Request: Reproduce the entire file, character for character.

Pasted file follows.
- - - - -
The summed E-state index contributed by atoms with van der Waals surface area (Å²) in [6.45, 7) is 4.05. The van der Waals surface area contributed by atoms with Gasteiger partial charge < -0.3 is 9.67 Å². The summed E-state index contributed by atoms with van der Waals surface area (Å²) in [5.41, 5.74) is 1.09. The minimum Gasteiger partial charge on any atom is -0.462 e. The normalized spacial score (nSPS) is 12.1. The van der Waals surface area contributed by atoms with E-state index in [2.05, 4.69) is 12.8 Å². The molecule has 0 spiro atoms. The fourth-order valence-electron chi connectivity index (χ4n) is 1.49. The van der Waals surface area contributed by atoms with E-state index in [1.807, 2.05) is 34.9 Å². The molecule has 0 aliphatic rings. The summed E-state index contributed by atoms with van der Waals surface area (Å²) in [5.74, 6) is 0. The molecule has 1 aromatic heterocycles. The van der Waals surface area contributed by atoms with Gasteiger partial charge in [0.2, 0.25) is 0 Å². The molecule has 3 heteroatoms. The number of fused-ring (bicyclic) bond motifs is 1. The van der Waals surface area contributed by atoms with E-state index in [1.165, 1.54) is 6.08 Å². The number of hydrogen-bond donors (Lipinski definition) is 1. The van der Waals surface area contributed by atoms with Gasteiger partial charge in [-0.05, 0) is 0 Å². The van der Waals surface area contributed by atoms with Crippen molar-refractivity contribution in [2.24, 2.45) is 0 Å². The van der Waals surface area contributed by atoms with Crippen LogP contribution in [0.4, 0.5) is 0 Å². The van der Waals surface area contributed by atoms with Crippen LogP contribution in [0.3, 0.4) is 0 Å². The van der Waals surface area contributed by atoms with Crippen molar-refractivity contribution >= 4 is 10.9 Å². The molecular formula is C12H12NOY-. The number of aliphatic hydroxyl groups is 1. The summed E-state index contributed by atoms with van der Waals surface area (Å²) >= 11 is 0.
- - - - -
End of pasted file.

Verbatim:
The summed E-state index contributed by atoms with van der Waals surface area (Å²) in [6.45, 7) is 4.05. The van der Waals surface area contributed by atoms with Gasteiger partial charge < -0.3 is 9.67 Å². The summed E-state index contributed by atoms with van der Waals surface area (Å²) in [5.41, 5.74) is 1.09. The minimum Gasteiger partial charge on any atom is -0.462 e. The normalized spacial score (nSPS) is 12.1. The van der Waals surface area contributed by atoms with E-state index in [2.05, 4.69) is 12.8 Å². The molecule has 0 spiro atoms. The fourth-order valence-electron chi connectivity index (χ4n) is 1.49. The van der Waals surface area contributed by atoms with E-state index in [1.807, 2.05) is 34.9 Å². The molecule has 0 aliphatic rings. The summed E-state index contributed by atoms with van der Waals surface area (Å²) in [5.74, 6) is 0. The molecule has 1 aromatic heterocycles. The van der Waals surface area contributed by atoms with Gasteiger partial charge in [0.2, 0.25) is 0 Å². The molecule has 3 heteroatoms. The number of fused-ring (bicyclic) bond motifs is 1. The van der Waals surface area contributed by atoms with E-state index in [1.165, 1.54) is 6.08 Å². The number of hydrogen-bond donors (Lipinski definition) is 1. The van der Waals surface area contributed by atoms with Gasteiger partial charge in [-0.05, 0) is 0 Å². The van der Waals surface area contributed by atoms with Crippen molar-refractivity contribution in [2.24, 2.45) is 0 Å². The van der Waals surface area contributed by atoms with Crippen LogP contribution in [0.4, 0.5) is 0 Å². The van der Waals surface area contributed by atoms with Crippen LogP contribution in [0.3, 0.4) is 0 Å². The van der Waals surface area contributed by atoms with Crippen molar-refractivity contribution >= 4 is 10.9 Å². The molecular formula is C12H12NOY-. The number of aliphatic hydroxyl groups is 1. The summed E-state index contributed by atoms with van der Waals surface area (Å²) >= 11 is 0.